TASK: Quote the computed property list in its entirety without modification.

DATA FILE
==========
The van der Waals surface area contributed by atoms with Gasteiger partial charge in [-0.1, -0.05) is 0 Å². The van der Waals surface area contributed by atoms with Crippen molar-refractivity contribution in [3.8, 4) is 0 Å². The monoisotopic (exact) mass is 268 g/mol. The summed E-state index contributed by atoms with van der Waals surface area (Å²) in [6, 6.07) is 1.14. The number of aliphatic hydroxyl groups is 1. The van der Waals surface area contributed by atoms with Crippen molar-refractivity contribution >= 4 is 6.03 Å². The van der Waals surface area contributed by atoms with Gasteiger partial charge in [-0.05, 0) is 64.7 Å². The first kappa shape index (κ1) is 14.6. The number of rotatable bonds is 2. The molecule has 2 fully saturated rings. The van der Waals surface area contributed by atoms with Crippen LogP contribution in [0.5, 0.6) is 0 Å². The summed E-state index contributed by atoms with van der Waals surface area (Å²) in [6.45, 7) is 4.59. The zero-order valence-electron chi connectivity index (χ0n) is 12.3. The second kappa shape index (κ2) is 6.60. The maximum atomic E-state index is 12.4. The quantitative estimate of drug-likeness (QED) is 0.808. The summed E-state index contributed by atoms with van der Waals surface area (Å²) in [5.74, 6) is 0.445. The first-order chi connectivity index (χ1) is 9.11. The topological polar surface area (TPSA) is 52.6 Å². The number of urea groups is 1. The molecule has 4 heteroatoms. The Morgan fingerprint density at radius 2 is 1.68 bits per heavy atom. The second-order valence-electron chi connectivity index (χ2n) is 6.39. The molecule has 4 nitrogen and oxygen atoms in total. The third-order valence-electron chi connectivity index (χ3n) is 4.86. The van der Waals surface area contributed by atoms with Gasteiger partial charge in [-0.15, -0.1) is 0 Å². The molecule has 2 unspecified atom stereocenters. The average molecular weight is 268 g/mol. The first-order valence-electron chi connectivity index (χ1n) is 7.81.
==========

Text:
The van der Waals surface area contributed by atoms with Gasteiger partial charge in [-0.1, -0.05) is 0 Å². The van der Waals surface area contributed by atoms with Crippen molar-refractivity contribution in [3.8, 4) is 0 Å². The monoisotopic (exact) mass is 268 g/mol. The summed E-state index contributed by atoms with van der Waals surface area (Å²) in [6, 6.07) is 1.14. The number of aliphatic hydroxyl groups is 1. The van der Waals surface area contributed by atoms with Crippen molar-refractivity contribution >= 4 is 6.03 Å². The van der Waals surface area contributed by atoms with Gasteiger partial charge in [-0.05, 0) is 64.7 Å². The first kappa shape index (κ1) is 14.6. The number of rotatable bonds is 2. The molecule has 2 fully saturated rings. The van der Waals surface area contributed by atoms with Crippen LogP contribution in [0.5, 0.6) is 0 Å². The summed E-state index contributed by atoms with van der Waals surface area (Å²) in [6.45, 7) is 4.59. The zero-order valence-electron chi connectivity index (χ0n) is 12.3. The second kappa shape index (κ2) is 6.60. The maximum atomic E-state index is 12.4. The quantitative estimate of drug-likeness (QED) is 0.808. The summed E-state index contributed by atoms with van der Waals surface area (Å²) in [5.74, 6) is 0.445. The first-order chi connectivity index (χ1) is 9.11. The topological polar surface area (TPSA) is 52.6 Å². The number of urea groups is 1. The molecule has 4 heteroatoms. The Morgan fingerprint density at radius 2 is 1.68 bits per heavy atom. The second-order valence-electron chi connectivity index (χ2n) is 6.39. The molecule has 4 nitrogen and oxygen atoms in total. The third-order valence-electron chi connectivity index (χ3n) is 4.86. The van der Waals surface area contributed by atoms with Gasteiger partial charge in [-0.15, -0.1) is 0 Å². The molecule has 2 unspecified atom stereocenters. The average molecular weight is 268 g/mol. The first-order valence-electron chi connectivity index (χ1n) is 7.81.